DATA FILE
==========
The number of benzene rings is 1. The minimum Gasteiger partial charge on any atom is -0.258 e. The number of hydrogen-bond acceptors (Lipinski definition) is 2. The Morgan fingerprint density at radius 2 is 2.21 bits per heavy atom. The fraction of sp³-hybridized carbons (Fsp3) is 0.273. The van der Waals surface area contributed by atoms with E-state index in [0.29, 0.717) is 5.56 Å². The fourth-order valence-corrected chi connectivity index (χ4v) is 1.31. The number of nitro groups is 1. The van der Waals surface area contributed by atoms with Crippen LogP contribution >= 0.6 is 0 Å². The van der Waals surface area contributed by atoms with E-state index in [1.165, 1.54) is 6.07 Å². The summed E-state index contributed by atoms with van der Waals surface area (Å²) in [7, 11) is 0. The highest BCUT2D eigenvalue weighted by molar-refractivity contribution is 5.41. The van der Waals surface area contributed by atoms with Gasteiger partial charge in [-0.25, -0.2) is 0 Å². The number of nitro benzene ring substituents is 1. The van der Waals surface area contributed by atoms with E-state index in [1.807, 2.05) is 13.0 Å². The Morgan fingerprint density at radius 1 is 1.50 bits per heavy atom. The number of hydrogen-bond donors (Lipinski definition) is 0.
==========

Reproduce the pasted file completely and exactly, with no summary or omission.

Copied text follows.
The number of benzene rings is 1. The minimum Gasteiger partial charge on any atom is -0.258 e. The number of hydrogen-bond acceptors (Lipinski definition) is 2. The Morgan fingerprint density at radius 2 is 2.21 bits per heavy atom. The fraction of sp³-hybridized carbons (Fsp3) is 0.273. The van der Waals surface area contributed by atoms with E-state index in [0.29, 0.717) is 5.56 Å². The fourth-order valence-corrected chi connectivity index (χ4v) is 1.31. The number of nitro groups is 1. The van der Waals surface area contributed by atoms with Crippen LogP contribution >= 0.6 is 0 Å². The van der Waals surface area contributed by atoms with E-state index in [1.165, 1.54) is 6.07 Å². The summed E-state index contributed by atoms with van der Waals surface area (Å²) in [7, 11) is 0. The highest BCUT2D eigenvalue weighted by molar-refractivity contribution is 5.41. The van der Waals surface area contributed by atoms with Gasteiger partial charge in [-0.25, -0.2) is 0 Å². The number of nitro benzene ring substituents is 1. The van der Waals surface area contributed by atoms with E-state index in [1.807, 2.05) is 13.0 Å². The Morgan fingerprint density at radius 1 is 1.50 bits per heavy atom. The number of hydrogen-bond donors (Lipinski definition) is 0.